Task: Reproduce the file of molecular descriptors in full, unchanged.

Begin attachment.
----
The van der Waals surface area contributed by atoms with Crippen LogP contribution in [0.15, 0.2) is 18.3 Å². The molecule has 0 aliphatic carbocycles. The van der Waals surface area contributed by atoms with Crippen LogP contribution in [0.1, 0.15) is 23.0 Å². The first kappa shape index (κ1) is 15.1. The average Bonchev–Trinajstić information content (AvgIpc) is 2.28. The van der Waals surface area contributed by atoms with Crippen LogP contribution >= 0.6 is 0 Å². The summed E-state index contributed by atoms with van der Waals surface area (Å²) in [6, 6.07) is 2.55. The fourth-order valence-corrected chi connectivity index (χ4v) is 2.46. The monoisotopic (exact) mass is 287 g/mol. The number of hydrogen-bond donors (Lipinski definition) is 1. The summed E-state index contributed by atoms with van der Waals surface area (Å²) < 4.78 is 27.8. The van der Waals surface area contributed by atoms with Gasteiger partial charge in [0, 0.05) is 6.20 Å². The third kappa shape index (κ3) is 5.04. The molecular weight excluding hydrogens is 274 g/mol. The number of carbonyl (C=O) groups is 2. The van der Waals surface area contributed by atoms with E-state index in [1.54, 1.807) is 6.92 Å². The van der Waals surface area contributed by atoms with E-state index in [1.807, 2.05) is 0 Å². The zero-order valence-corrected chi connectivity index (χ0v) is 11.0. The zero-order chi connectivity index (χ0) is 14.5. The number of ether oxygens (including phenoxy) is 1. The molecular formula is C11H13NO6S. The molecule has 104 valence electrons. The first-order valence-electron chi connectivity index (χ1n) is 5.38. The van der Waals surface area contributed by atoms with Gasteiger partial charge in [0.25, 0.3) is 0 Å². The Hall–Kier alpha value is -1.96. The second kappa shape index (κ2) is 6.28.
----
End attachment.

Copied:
The van der Waals surface area contributed by atoms with Crippen LogP contribution in [0.15, 0.2) is 18.3 Å². The molecule has 0 aliphatic carbocycles. The van der Waals surface area contributed by atoms with Crippen LogP contribution in [0.1, 0.15) is 23.0 Å². The first kappa shape index (κ1) is 15.1. The average Bonchev–Trinajstić information content (AvgIpc) is 2.28. The van der Waals surface area contributed by atoms with Crippen LogP contribution >= 0.6 is 0 Å². The summed E-state index contributed by atoms with van der Waals surface area (Å²) in [6, 6.07) is 2.55. The fourth-order valence-corrected chi connectivity index (χ4v) is 2.46. The monoisotopic (exact) mass is 287 g/mol. The number of hydrogen-bond donors (Lipinski definition) is 1. The summed E-state index contributed by atoms with van der Waals surface area (Å²) < 4.78 is 27.8. The van der Waals surface area contributed by atoms with Gasteiger partial charge in [0, 0.05) is 6.20 Å². The third kappa shape index (κ3) is 5.04. The molecular weight excluding hydrogens is 274 g/mol. The number of carbonyl (C=O) groups is 2. The van der Waals surface area contributed by atoms with E-state index in [1.54, 1.807) is 6.92 Å². The van der Waals surface area contributed by atoms with E-state index in [1.807, 2.05) is 0 Å². The zero-order valence-corrected chi connectivity index (χ0v) is 11.0. The zero-order chi connectivity index (χ0) is 14.5. The number of ether oxygens (including phenoxy) is 1. The molecular formula is C11H13NO6S. The molecule has 104 valence electrons. The first-order valence-electron chi connectivity index (χ1n) is 5.38. The van der Waals surface area contributed by atoms with Gasteiger partial charge in [0.25, 0.3) is 0 Å². The Hall–Kier alpha value is -1.96. The second kappa shape index (κ2) is 6.28.